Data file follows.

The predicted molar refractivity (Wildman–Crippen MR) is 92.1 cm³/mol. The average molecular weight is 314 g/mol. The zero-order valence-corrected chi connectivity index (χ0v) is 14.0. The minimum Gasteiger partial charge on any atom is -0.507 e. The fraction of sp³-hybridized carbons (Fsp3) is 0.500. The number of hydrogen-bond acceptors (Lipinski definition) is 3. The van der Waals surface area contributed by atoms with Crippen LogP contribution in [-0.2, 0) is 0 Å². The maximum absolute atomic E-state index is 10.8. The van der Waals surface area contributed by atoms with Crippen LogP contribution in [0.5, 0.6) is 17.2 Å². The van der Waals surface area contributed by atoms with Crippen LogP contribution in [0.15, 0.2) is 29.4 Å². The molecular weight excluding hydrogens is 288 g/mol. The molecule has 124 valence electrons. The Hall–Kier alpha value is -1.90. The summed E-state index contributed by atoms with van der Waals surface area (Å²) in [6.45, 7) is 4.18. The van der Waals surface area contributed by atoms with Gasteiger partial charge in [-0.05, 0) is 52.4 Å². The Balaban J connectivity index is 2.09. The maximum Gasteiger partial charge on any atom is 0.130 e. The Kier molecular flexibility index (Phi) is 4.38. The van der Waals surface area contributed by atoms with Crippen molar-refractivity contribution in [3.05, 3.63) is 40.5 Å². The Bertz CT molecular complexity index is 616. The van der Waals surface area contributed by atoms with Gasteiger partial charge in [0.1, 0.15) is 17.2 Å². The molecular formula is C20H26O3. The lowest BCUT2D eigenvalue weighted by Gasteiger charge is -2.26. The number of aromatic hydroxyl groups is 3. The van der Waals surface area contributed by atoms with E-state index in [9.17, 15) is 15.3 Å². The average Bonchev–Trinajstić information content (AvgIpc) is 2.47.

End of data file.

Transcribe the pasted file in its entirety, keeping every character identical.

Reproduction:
The predicted molar refractivity (Wildman–Crippen MR) is 92.1 cm³/mol. The average molecular weight is 314 g/mol. The zero-order valence-corrected chi connectivity index (χ0v) is 14.0. The minimum Gasteiger partial charge on any atom is -0.507 e. The fraction of sp³-hybridized carbons (Fsp3) is 0.500. The number of hydrogen-bond acceptors (Lipinski definition) is 3. The van der Waals surface area contributed by atoms with Crippen LogP contribution in [-0.2, 0) is 0 Å². The maximum absolute atomic E-state index is 10.8. The van der Waals surface area contributed by atoms with Crippen LogP contribution in [0.5, 0.6) is 17.2 Å². The van der Waals surface area contributed by atoms with Crippen LogP contribution in [0.15, 0.2) is 29.4 Å². The molecular weight excluding hydrogens is 288 g/mol. The molecule has 124 valence electrons. The Hall–Kier alpha value is -1.90. The summed E-state index contributed by atoms with van der Waals surface area (Å²) in [6.45, 7) is 4.18. The van der Waals surface area contributed by atoms with Gasteiger partial charge in [-0.05, 0) is 52.4 Å². The Balaban J connectivity index is 2.09. The maximum Gasteiger partial charge on any atom is 0.130 e. The Kier molecular flexibility index (Phi) is 4.38. The van der Waals surface area contributed by atoms with Crippen molar-refractivity contribution in [3.05, 3.63) is 40.5 Å². The Bertz CT molecular complexity index is 616. The van der Waals surface area contributed by atoms with Gasteiger partial charge in [0.1, 0.15) is 17.2 Å². The molecular formula is C20H26O3. The lowest BCUT2D eigenvalue weighted by Gasteiger charge is -2.26. The number of aromatic hydroxyl groups is 3. The van der Waals surface area contributed by atoms with E-state index in [9.17, 15) is 15.3 Å². The average Bonchev–Trinajstić information content (AvgIpc) is 2.47.